Abortion is constantly brought up as a talking point in debates, especially in election years. And often the right positions itself against, and the left for. In progressive European countries the issue is rather lukewarm, with many parties advocating the right of abortion; in other countries, the issue is debated more vociferously.
In concrete terms, it is about the possibility of removing a human foetus (before reaching a certain week in pregnancy), and the procedure is occasionally paid for by taxpayers’ money.
Critics argue that there are contraceptives, that it is an unnecessary procedure, which can be equated with murder. Even if the foetus is not a complete human being, it is prevented from developing into a fully-fledged individual.
Whereas the proponents argue that the woman owns her body and has the right to abortion for personal reasons. And that if the right to abortion did not exist, women would still try to have an abortion illegally, which would be dangerous for their health.
The main issue is whether or not abortion should count as murder. Some argue that the foetus is not a human being until a certain week into the pregnancy, which would allow abortion without the procedure being classified as murder. It is also debatable whether or not abortions should be paid for by the taxpayer. The debate also includes whether it is really only a woman’s choice? As we know, it takes both a man and a woman to have a pregnancy; the foetus shares genes with both the mother and the father.
Further back in history, various herbs were used to induce an abortion. In ancient Greece, Silphium was used, and it was almost eradicated from its primary cultivation country, Libya. There are also sources describing tools and instruments for physical intervention. Abortion was women’s work and was performed by midwives or cunning folk. We find few texts on whether it was forbidden or not. However, if the man died, and his unborn son was aborted, it was considered wrong as the son could claim the inheritance. There seems to have been a practical and legal view of the whole thing. The great thinkers of the time thought that abortion was acceptable if it was done early in pregnancy, before the foetus had become human.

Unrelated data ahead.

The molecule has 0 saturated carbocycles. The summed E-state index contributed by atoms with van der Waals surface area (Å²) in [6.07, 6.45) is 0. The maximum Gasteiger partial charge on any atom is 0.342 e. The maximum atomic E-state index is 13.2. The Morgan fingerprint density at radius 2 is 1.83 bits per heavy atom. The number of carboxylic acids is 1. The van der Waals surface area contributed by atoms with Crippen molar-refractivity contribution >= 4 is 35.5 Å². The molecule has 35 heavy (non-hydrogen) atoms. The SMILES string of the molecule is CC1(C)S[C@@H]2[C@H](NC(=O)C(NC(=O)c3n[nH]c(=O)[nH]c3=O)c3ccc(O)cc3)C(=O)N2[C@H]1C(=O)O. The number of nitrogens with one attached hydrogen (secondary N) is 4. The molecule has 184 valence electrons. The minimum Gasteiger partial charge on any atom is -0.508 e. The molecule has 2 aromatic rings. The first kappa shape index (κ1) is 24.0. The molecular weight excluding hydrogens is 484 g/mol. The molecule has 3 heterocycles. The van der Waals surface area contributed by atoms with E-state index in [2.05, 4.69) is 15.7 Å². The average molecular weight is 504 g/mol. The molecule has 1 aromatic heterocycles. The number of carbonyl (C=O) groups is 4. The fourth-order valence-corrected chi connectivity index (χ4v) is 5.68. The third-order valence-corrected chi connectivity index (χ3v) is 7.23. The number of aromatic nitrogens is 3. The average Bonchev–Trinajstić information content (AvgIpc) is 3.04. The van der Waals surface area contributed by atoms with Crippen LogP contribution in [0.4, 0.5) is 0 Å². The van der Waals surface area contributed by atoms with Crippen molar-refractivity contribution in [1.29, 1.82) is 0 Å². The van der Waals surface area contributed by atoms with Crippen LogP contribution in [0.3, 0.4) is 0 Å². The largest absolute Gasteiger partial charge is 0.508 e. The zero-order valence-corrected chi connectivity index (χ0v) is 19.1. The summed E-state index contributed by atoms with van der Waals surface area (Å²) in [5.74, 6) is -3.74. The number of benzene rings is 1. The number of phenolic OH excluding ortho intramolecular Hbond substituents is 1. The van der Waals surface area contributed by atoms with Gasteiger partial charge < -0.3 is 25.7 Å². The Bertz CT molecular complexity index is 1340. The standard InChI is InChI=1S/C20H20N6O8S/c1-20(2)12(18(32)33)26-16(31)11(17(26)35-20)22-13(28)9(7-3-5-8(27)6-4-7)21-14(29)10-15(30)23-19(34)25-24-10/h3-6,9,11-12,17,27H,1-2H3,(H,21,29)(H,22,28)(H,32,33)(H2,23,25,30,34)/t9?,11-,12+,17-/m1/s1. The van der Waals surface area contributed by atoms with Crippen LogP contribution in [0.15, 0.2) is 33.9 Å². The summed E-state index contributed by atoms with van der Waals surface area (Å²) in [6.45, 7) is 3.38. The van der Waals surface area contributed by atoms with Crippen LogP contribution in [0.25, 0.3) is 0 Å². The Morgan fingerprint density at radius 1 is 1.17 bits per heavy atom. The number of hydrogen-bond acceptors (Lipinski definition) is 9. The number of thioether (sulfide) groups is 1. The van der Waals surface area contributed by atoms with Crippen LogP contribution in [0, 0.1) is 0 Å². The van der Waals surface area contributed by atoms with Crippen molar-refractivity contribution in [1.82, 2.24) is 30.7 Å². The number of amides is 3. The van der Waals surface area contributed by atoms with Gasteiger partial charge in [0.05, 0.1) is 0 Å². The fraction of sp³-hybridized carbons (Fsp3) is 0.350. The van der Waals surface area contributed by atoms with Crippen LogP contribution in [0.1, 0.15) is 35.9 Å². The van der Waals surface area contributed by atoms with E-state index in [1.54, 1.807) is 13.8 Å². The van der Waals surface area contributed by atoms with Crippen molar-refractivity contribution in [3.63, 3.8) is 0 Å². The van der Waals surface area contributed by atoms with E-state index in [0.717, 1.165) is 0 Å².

Attitudes to children were also different from today. In Roman times, the head of a family had the right to kill their offspring up to the age of 20, if they were found to be disgraceful or incapable. Whether this right was often used is debatable, but the law existed. In Sparta, too, there was the possibility of sorting out the newborns, when weak babies were taken away and put into the woods.
With the spread of Christianity came a different view of man and abortion; removing a foetus was increasingly equated with murder.
Perhaps it is really pointless to discuss abortion from a right-wing or left-wing perspective? But we can clearly note that the attitude towards killing a foetus or child changed with Christianity. And the classical right or conservatism is born out of a Christian tradition, and has inherited its approach.
Now the right and left positions are more than just the legacy of Christianity. Being traditionalist, conservative and anti-progressive may well contribute to landing in a more classical Greek view, which holds that abortion should be allowed if it is done before a certain week of pregnancy, as Aristotle and other scholars concluded, before the foetus become ensouled or strong enough.
How the left argues the issue is also interesting. After all, the left is progressive and questions the teachings of the Church, and many are atheists, so it almost becomes a reflex to revolt against Christian dogma. Most leftist, on the other hand, believe that they represent the soft and humane stance in society. They are against the death penalty, critical of the right to bear arms, and advocate pacifism. The left is constantly seeking justice for weaker groups, and is constantly looking for new groups to protect. And is there really a weaker group in society than unborn children?